Brokerage

Side lays off about 40 employees

Brokerage CEO Guy Gal admitted that the fast-growing brokerage has moved too quickly

Last June, Side announced a $50 million venture capital fundraise and was setting its sights on going public. But the San Francisco-based real estate brokerage has not only scaled back its ambitions but acknowledged Thursday it grew too fast.

Side laid off around 40 employees this week in positions across the board, according to sources within the company.

Inman reported Wednesday that Side laid off 10% of the company’s workforce. Side has declined to provide the size of its workforce. The company has also not filed government paperwork regarding mass layoffs, according to the California employment department.

However, according to multiple sources, the business’s labor force had ballooned to about 400 in the last year.

Side co-founder and CEO Guy Gal did provide a written statement about the layoffs.

“In our efforts to meet demand, we grew the team faster than we could train, support, and develop everyone to meet the demands of changing roles and processes,” Gal explained. “Considering this paired with the macroeconomic trends shaping the real estate market, we decided to slow down and get better organized so that we can speed up again.”

Macroeconomic changes have coincided with numerous mortgage lenders laying off workers, as loan officers, unlike most real estate agents, are company employees. But Side is the first national brokerage to announce pink slips.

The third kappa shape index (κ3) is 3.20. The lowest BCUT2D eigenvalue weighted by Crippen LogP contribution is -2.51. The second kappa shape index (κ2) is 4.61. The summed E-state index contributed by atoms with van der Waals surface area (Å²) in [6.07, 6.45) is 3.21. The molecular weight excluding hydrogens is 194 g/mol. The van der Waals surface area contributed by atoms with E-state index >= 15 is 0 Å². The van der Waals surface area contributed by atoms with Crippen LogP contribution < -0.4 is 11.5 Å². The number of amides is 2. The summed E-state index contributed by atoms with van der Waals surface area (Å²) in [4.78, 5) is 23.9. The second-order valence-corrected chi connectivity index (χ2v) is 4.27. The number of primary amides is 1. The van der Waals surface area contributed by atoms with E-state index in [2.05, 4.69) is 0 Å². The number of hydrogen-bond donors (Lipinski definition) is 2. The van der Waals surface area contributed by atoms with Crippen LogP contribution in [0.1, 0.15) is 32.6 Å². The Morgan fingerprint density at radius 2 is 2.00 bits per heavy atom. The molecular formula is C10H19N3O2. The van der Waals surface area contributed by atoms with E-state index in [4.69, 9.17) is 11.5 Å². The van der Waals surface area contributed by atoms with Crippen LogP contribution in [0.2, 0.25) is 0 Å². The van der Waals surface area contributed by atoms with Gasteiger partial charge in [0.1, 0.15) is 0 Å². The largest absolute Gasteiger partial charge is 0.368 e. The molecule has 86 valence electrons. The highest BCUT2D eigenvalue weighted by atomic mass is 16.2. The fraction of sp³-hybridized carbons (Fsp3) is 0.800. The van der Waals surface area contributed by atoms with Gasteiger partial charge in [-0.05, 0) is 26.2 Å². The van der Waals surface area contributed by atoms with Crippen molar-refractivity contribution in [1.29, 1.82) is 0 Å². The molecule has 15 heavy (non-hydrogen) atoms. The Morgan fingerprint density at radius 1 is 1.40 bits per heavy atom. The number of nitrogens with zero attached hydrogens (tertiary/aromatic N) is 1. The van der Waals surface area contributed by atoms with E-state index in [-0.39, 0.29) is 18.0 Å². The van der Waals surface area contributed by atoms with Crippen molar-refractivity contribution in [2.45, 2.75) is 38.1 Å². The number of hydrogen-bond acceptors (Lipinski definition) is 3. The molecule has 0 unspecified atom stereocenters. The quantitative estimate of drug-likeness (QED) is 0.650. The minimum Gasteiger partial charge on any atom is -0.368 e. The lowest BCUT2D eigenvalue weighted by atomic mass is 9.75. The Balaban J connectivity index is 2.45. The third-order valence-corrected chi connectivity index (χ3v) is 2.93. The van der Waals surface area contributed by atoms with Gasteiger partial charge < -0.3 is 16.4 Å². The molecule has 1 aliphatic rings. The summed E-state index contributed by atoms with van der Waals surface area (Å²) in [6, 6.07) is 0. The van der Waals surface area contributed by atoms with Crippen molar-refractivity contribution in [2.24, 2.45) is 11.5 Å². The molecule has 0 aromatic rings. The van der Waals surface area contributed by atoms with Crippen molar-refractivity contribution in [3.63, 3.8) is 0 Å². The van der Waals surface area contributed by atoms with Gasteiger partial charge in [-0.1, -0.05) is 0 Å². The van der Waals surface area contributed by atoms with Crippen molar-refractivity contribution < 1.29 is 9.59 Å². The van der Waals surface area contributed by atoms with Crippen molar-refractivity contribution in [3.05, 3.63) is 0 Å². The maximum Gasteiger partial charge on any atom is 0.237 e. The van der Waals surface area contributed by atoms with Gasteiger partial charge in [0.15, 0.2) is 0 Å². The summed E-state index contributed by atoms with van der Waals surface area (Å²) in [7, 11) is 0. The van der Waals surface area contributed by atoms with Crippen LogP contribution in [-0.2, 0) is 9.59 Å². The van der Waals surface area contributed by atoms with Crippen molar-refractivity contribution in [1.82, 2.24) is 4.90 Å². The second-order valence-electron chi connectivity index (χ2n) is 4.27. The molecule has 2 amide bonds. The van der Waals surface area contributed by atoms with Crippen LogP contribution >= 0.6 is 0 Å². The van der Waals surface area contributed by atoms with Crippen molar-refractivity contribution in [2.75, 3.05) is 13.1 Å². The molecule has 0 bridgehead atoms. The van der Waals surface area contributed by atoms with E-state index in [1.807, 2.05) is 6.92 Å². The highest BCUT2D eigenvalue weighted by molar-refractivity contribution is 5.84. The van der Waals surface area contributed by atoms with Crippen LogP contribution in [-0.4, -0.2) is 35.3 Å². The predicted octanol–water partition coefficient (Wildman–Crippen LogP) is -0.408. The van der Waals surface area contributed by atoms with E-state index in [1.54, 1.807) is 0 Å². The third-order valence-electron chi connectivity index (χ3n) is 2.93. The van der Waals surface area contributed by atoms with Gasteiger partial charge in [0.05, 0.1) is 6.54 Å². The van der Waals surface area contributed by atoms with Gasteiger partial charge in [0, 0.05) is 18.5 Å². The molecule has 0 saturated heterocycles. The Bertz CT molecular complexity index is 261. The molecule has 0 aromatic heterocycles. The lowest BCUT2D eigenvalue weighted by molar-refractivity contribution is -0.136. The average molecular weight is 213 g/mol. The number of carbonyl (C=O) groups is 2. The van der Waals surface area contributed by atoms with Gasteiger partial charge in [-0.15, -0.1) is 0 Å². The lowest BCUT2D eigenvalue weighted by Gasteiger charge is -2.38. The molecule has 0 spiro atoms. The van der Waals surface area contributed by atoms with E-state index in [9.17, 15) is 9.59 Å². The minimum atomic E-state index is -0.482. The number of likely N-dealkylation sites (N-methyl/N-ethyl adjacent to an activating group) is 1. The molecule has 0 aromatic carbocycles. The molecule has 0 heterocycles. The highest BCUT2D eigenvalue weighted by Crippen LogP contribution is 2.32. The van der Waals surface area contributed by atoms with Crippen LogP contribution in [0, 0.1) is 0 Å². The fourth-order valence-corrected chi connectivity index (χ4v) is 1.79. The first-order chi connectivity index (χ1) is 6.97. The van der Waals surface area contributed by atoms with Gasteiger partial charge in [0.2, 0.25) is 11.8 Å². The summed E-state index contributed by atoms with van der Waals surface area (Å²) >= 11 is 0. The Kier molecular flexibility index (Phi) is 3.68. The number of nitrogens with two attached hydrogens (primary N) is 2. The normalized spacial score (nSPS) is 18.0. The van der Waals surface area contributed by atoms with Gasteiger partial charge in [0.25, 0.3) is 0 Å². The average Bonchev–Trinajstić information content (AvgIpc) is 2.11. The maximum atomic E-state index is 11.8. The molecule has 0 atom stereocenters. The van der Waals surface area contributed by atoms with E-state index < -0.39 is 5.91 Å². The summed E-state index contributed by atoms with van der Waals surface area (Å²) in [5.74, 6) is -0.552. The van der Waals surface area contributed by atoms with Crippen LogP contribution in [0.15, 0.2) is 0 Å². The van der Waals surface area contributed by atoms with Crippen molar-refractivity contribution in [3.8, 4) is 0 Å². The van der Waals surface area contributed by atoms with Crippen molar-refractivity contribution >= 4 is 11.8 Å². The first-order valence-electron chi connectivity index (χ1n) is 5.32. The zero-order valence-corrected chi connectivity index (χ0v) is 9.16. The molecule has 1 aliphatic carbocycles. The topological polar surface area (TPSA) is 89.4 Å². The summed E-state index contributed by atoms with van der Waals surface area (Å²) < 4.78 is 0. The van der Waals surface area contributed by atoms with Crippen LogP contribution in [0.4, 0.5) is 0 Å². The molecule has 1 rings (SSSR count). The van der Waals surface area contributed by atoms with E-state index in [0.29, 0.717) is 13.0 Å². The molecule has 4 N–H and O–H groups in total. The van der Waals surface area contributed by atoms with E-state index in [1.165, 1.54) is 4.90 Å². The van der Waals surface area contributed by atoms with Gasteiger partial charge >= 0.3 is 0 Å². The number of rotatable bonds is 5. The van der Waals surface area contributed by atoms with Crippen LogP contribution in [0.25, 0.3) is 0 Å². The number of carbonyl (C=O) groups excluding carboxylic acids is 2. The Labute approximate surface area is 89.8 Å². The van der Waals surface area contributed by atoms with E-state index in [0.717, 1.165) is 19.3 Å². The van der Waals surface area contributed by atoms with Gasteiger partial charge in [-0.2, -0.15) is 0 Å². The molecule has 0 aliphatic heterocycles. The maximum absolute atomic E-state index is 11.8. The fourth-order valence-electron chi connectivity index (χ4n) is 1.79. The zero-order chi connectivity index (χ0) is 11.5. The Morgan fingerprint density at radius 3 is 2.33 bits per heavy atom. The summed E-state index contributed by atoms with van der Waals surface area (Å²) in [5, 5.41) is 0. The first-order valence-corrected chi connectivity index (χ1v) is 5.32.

Side started in 2017 and had a workforce of less than 100 at the start of 2020, according to company sources. But the company quickly expanded from its Bay Area and Los Angeles County base and into Florida and Texas. Side has since ventured into numerous other locales including Oregon, Washington, Washington D.C. and, in January, New York City.

Side’s employees provide administrative and back-end services to its independent contractor agents. Under the company’s business model, agents who are proven producers in a certain market join the company and create their own brand and team of agents, with Side acting as a white-label brokerage.

For example, Beverly Hills and Bel Air agent Ben Bacal left Rodeo Realty in 2019 to join Side. But Bacal brands himself as being part of Revel Real Estate.

The layoffs come after Side has said it was growing at a deliberate pace. Gal has explained in interviews that he is cautious about growing too fast, especially after his stint as an entrepreneur at video content producer and aggregator Joyous.

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